How Peloton's community defended the brand

Cultivate your audience, because you never know when you're going to need it, says Catherine Merritt, CEO of Spool.

Getty Images
Getty Images

In an age when impeachment is the fourth story during the news, when global warming has scientists fearing the longevity of earth as we know it, when analysts are predicting when, not if a recession is coming, it’s shocking that last week’s biggest news story was about a not-so-great Peloton ad.

It flared to viral levels we haven’t seen since the "what color is that dress" meme. In a time when our country is divided over everything, it seemed like a shared hatred for the ad could bring us together.

As someone who has owned, loved and attributed a lot of self growth and improvement to my Peloton, I was conflicted. Not only am I an avid fan, but I also own a marketing agency, so I watched what was unfolding in multiple layers.

A couple years ago, Peloton released one of their first ads about a mom and the complex nature of her life; kids are hard and marriage is hard and there's no way around it. The first time I saw it, no joke, I cried. It spoke to me. It meant something to me. It was me.

If you look back at the larger cannon of their ads, Peloton has harnessed and celebrated stories from their community. They tap into insights they glean from the million-plus and counting Peloton community as well as Facebook groups where there’s never a shortage of chatter, support, feedback and collaboration.

When I first saw the most recent ad, weeks before the viral takedown escalated, my reaction was more "meh" than "off with their heads!"

But while I didn’t love it, I connected with the way the woman’s journey evolved and how she felt a transformation over a year.

I’ve felt that with my own Peloton. Hell, I did a 545 mile bike ride from San Francisco to LA and trained exclusively with my Peloton. I didn’t own a bicycle when I signed up and only did about 40 miles of actual outdoor bike training. So I buy the idea that a year with Peloton can be transformative.

But of course, like all brand darlings Peloton was ripe for a takedown, so taken down they were.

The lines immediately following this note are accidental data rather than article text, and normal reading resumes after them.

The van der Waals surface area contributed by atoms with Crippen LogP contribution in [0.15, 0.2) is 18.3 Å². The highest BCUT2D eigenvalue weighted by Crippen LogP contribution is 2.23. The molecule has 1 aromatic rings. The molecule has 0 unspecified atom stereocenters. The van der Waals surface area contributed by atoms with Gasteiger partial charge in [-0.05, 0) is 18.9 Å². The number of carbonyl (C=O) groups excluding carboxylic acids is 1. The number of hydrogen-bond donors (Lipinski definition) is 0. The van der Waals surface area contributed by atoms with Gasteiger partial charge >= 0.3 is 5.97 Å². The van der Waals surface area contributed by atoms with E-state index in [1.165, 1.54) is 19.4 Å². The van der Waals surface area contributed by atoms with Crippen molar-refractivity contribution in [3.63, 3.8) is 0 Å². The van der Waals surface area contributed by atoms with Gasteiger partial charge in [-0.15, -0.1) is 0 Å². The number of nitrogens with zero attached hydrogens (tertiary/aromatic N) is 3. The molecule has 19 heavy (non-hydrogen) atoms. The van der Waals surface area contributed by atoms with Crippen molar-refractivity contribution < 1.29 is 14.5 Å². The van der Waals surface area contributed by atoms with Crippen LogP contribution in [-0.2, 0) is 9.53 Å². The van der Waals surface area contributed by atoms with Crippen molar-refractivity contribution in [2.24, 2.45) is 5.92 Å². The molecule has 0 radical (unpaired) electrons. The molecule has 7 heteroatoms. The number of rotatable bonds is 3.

In response, the brand issued a statement that didn’t backtrack, didn’t overly cower in the face of market share losses, but rather, defended it and said they were disappointed that people didn’t understand.

When I first saw that, my crisis PR muscle memory kicked in and I was slightly horrified. But I also understood what they were doing. They were in the midst of launching a new social-impact campaign, a new Amazon partnership and like the hustle-driven unicorn they are, they kept moving forward.

Peloton trusted its community. They knew the majority of the negative chatter was from people who weren’t going to be their consumers and who don’t get what the brand and its experience is. And because they’ve built and cultivated a powerful community, versus focusing solely on a product, that came back to their favor.

Almost as soon as the negative virality began, the Peloton community jumped to the company's defense. From thousands of posts and comments in support of Peloton, to rebuttals on CNN and other outlets, Peloton’s investment in their community paid back dividends and kept the brand moving forward.

It’s a great lesson for companies to learn: value, invest in and cultivate your audience because you never know when you’re gonna need them to go to bat for you.

Catherine Merritt is CEO of Spool.

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